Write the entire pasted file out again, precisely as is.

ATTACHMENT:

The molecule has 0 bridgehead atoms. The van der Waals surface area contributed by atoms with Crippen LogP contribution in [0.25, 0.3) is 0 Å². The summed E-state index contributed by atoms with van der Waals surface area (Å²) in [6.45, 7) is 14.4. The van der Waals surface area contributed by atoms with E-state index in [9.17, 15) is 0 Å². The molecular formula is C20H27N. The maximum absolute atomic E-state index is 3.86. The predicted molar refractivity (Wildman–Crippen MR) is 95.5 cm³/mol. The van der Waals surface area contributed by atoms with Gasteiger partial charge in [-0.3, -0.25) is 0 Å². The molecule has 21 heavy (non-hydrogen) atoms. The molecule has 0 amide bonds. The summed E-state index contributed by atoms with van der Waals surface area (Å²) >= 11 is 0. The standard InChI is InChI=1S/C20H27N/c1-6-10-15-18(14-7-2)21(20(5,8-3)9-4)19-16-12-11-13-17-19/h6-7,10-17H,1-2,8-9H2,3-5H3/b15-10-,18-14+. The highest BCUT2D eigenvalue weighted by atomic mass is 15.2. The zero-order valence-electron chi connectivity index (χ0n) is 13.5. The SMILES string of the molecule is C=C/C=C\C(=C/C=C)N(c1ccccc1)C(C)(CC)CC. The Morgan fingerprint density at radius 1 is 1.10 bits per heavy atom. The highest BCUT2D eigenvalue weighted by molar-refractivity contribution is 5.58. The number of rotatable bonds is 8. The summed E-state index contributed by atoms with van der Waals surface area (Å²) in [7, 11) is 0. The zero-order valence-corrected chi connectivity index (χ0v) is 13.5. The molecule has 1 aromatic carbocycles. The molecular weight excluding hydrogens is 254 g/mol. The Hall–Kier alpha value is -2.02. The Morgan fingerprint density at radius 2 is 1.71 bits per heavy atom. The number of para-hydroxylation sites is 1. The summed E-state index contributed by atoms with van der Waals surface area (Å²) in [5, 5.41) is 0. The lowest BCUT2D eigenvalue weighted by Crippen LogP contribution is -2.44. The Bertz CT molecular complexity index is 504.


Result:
The molecule has 0 bridgehead atoms. The van der Waals surface area contributed by atoms with Crippen LogP contribution in [0.25, 0.3) is 0 Å². The summed E-state index contributed by atoms with van der Waals surface area (Å²) in [6.45, 7) is 14.4. The van der Waals surface area contributed by atoms with E-state index in [9.17, 15) is 0 Å². The molecular formula is C20H27N. The maximum absolute atomic E-state index is 3.86. The predicted molar refractivity (Wildman–Crippen MR) is 95.5 cm³/mol. The van der Waals surface area contributed by atoms with Gasteiger partial charge in [-0.3, -0.25) is 0 Å². The molecule has 21 heavy (non-hydrogen) atoms. The molecule has 0 amide bonds. The summed E-state index contributed by atoms with van der Waals surface area (Å²) >= 11 is 0. The standard InChI is InChI=1S/C20H27N/c1-6-10-15-18(14-7-2)21(20(5,8-3)9-4)19-16-12-11-13-17-19/h6-7,10-17H,1-2,8-9H2,3-5H3/b15-10-,18-14+. The highest BCUT2D eigenvalue weighted by atomic mass is 15.2. The zero-order valence-electron chi connectivity index (χ0n) is 13.5. The SMILES string of the molecule is C=C/C=C\C(=C/C=C)N(c1ccccc1)C(C)(CC)CC. The Morgan fingerprint density at radius 1 is 1.10 bits per heavy atom. The highest BCUT2D eigenvalue weighted by molar-refractivity contribution is 5.58. The number of rotatable bonds is 8. The summed E-state index contributed by atoms with van der Waals surface area (Å²) in [7, 11) is 0. The zero-order valence-corrected chi connectivity index (χ0v) is 13.5. The molecule has 1 aromatic carbocycles. The molecular weight excluding hydrogens is 254 g/mol. The Hall–Kier alpha value is -2.02. The Morgan fingerprint density at radius 2 is 1.71 bits per heavy atom. The number of para-hydroxylation sites is 1. The summed E-state index contributed by atoms with van der Waals surface area (Å²) in [5, 5.41) is 0. The lowest BCUT2D eigenvalue weighted by Crippen LogP contribution is -2.44. The Bertz CT molecular complexity index is 504.